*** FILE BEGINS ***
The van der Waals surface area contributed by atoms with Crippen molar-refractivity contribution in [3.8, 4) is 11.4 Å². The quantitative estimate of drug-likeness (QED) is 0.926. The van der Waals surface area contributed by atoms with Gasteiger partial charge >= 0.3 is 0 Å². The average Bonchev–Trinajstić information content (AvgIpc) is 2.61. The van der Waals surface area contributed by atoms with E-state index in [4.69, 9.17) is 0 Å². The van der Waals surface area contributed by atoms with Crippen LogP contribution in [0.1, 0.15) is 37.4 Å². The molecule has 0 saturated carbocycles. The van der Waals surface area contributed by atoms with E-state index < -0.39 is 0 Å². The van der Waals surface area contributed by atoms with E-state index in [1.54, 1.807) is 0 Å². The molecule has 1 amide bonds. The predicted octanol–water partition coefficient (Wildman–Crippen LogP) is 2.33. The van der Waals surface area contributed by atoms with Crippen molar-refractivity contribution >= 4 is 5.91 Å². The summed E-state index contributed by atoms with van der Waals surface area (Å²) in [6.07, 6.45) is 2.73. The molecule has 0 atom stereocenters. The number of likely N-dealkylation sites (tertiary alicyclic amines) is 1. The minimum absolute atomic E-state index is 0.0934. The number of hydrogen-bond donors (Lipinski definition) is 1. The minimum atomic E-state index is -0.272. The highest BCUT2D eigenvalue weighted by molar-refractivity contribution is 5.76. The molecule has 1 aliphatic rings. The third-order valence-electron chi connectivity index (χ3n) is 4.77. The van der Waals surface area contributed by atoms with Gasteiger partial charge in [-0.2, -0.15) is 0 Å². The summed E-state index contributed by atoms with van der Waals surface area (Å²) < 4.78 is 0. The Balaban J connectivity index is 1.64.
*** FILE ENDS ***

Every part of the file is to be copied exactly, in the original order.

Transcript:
The van der Waals surface area contributed by atoms with Crippen molar-refractivity contribution in [3.8, 4) is 11.4 Å². The quantitative estimate of drug-likeness (QED) is 0.926. The van der Waals surface area contributed by atoms with Gasteiger partial charge >= 0.3 is 0 Å². The average Bonchev–Trinajstić information content (AvgIpc) is 2.61. The van der Waals surface area contributed by atoms with E-state index in [4.69, 9.17) is 0 Å². The van der Waals surface area contributed by atoms with Crippen LogP contribution in [0.1, 0.15) is 37.4 Å². The molecule has 0 saturated carbocycles. The van der Waals surface area contributed by atoms with E-state index < -0.39 is 0 Å². The van der Waals surface area contributed by atoms with E-state index in [1.54, 1.807) is 0 Å². The molecule has 1 amide bonds. The predicted octanol–water partition coefficient (Wildman–Crippen LogP) is 2.33. The van der Waals surface area contributed by atoms with Crippen molar-refractivity contribution >= 4 is 5.91 Å². The summed E-state index contributed by atoms with van der Waals surface area (Å²) in [6.07, 6.45) is 2.73. The molecule has 0 atom stereocenters. The number of likely N-dealkylation sites (tertiary alicyclic amines) is 1. The minimum absolute atomic E-state index is 0.0934. The number of hydrogen-bond donors (Lipinski definition) is 1. The minimum atomic E-state index is -0.272. The highest BCUT2D eigenvalue weighted by molar-refractivity contribution is 5.76. The molecule has 1 aliphatic rings. The third-order valence-electron chi connectivity index (χ3n) is 4.77. The van der Waals surface area contributed by atoms with Gasteiger partial charge in [-0.2, -0.15) is 0 Å². The summed E-state index contributed by atoms with van der Waals surface area (Å²) < 4.78 is 0. The Balaban J connectivity index is 1.64.